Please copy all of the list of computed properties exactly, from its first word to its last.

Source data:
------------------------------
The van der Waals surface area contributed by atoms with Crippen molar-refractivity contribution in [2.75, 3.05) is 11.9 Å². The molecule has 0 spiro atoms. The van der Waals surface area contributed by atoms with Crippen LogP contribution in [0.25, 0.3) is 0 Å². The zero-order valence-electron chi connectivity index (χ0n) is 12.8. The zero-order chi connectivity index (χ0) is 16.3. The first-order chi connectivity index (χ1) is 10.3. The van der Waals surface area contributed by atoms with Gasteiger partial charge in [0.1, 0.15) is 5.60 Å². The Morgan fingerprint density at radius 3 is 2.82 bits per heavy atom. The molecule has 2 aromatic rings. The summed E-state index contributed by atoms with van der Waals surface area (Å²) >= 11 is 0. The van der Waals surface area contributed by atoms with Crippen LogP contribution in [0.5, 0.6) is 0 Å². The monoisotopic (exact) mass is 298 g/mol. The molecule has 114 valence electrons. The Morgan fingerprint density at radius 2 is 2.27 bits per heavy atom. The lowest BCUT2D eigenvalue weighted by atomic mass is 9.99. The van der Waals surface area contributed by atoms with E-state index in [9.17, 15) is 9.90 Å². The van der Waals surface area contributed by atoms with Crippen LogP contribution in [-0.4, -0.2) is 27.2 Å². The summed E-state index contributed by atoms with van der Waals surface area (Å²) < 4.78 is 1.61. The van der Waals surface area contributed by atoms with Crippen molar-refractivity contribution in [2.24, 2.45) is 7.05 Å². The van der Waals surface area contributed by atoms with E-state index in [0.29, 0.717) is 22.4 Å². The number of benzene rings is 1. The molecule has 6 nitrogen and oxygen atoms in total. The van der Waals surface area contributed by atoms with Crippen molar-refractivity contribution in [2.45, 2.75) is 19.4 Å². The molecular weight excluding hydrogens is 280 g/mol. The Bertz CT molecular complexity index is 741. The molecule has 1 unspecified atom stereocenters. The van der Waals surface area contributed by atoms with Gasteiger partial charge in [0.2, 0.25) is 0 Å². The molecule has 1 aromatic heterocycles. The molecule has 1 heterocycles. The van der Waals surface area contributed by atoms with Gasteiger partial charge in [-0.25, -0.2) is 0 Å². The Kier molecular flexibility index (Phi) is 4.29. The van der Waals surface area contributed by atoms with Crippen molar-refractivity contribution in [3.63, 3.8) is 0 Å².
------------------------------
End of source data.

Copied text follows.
The van der Waals surface area contributed by atoms with Crippen molar-refractivity contribution in [2.75, 3.05) is 11.9 Å². The molecule has 0 spiro atoms. The van der Waals surface area contributed by atoms with Crippen LogP contribution in [0.25, 0.3) is 0 Å². The zero-order valence-electron chi connectivity index (χ0n) is 12.8. The zero-order chi connectivity index (χ0) is 16.3. The first-order chi connectivity index (χ1) is 10.3. The van der Waals surface area contributed by atoms with Gasteiger partial charge in [0.1, 0.15) is 5.60 Å². The Morgan fingerprint density at radius 3 is 2.82 bits per heavy atom. The molecule has 2 aromatic rings. The summed E-state index contributed by atoms with van der Waals surface area (Å²) >= 11 is 0. The van der Waals surface area contributed by atoms with Crippen LogP contribution in [0.5, 0.6) is 0 Å². The monoisotopic (exact) mass is 298 g/mol. The molecule has 114 valence electrons. The Morgan fingerprint density at radius 2 is 2.27 bits per heavy atom. The lowest BCUT2D eigenvalue weighted by atomic mass is 9.99. The van der Waals surface area contributed by atoms with E-state index in [9.17, 15) is 9.90 Å². The van der Waals surface area contributed by atoms with Crippen LogP contribution in [-0.4, -0.2) is 27.2 Å². The summed E-state index contributed by atoms with van der Waals surface area (Å²) < 4.78 is 1.61. The van der Waals surface area contributed by atoms with Crippen molar-refractivity contribution in [2.24, 2.45) is 7.05 Å². The van der Waals surface area contributed by atoms with E-state index in [0.29, 0.717) is 22.4 Å². The number of benzene rings is 1. The molecule has 6 nitrogen and oxygen atoms in total. The van der Waals surface area contributed by atoms with Crippen molar-refractivity contribution in [2.45, 2.75) is 19.4 Å². The molecular weight excluding hydrogens is 280 g/mol. The Bertz CT molecular complexity index is 741. The molecule has 1 unspecified atom stereocenters. The van der Waals surface area contributed by atoms with Gasteiger partial charge in [0.2, 0.25) is 0 Å². The molecule has 1 aromatic heterocycles. The molecule has 1 heterocycles. The van der Waals surface area contributed by atoms with Gasteiger partial charge in [-0.25, -0.2) is 0 Å². The Kier molecular flexibility index (Phi) is 4.29. The van der Waals surface area contributed by atoms with Crippen molar-refractivity contribution in [3.63, 3.8) is 0 Å².